The best hand sanitizers you can buy:
Best hand sanitizer overall: Purell Advanced Aloe Scent Hand Sanitizer
Best hand sanitizing wipes: Pharma C Alcohol Wipes
Best non-alcohol sanitizer wipes: Purell Fresh Scent Sanitizing Wipes
Best hand sanitizer for dry skin: Highmark Advanced Hand Sanitizer, Aloe
Best budget hand sanitizer: Equate Hand Sanitizer with Aloe
Updated 6/12/20: Prices and links are accurate as of 6/12/20. Links to other effective hand sanitizers were added.
The best hand sanitizer overall
Purell Advanced Aloe Scent Hand Sanitizer contains 70% ethyl alcohol and is 99.9% effective in killing germs to help protect your hands.
Purell, a leading brand in hand sanitizing products, is used in many hospitals and medical clinics. This Purell gel formulation contains 70% ethyl alcohol as well as aloe, vitamin E, and other moisturizers to prevent excessive drying of the skin on our hands.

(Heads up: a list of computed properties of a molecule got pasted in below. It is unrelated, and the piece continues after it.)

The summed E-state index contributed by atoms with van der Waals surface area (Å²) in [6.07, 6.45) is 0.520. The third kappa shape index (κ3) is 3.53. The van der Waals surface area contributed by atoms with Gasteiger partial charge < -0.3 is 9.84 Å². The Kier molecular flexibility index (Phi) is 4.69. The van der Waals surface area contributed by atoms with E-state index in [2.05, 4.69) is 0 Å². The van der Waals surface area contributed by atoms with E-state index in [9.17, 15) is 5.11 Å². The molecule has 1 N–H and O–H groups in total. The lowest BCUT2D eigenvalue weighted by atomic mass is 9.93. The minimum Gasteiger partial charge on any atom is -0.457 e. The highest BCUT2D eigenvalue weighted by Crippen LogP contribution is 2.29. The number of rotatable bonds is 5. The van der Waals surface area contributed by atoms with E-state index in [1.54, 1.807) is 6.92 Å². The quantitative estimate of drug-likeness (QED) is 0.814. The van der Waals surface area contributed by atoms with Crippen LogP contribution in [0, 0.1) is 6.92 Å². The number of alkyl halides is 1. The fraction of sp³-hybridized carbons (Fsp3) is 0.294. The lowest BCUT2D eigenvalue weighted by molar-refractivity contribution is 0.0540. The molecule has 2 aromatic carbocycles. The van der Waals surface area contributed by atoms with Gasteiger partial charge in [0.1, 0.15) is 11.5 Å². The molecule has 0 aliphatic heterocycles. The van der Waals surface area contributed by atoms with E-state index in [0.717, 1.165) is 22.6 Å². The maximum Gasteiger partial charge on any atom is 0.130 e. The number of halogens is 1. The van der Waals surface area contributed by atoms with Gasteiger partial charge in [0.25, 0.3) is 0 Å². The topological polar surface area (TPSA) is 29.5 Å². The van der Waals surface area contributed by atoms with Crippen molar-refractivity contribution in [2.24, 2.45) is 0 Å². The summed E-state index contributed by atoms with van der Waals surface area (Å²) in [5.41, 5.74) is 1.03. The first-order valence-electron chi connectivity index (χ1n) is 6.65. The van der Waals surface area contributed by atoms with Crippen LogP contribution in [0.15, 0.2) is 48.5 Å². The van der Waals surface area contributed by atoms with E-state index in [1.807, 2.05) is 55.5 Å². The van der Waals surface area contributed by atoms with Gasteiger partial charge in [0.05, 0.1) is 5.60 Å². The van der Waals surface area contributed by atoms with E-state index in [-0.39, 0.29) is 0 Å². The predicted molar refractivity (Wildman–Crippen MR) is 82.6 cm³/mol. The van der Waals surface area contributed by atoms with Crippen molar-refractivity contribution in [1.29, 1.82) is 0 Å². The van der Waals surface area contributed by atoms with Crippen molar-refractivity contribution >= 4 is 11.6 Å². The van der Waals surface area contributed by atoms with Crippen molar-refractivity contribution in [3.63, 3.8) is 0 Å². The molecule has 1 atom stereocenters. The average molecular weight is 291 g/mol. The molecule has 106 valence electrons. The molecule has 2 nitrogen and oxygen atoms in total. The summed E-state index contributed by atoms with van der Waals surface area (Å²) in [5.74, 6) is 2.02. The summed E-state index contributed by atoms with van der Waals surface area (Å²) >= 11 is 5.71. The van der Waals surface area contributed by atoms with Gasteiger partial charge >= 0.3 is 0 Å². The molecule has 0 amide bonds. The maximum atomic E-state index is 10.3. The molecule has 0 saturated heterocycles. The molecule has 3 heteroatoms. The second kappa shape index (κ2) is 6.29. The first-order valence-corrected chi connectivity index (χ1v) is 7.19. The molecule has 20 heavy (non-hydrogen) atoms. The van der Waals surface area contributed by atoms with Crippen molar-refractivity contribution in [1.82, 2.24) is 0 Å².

The high level of alcohol kills germs quickly and the solution is 99.9% effective in killing the contagious microbes. The formula is free of parabens, phthalates, and preservatives that can cause skin irritation.
I have sensitive skin and find that it does not cause excessive drying or result in itching or redness after use.
According to the price-tracking site CamelCamelCamel, a 4-pack of 8-ounce pump bottles on Amazon cost a little under $7 in August 2017 and $23 at the end of February 2020 if the order was fulfilled by Amazon. But due to news of the novel coronavirus, items fulfilled by Amazon have sold out and the prices for products fulfilled by third-party sellers have gone up significantly — the highest price as of March 11 for this item was $120, while the price at the end of February was already $60.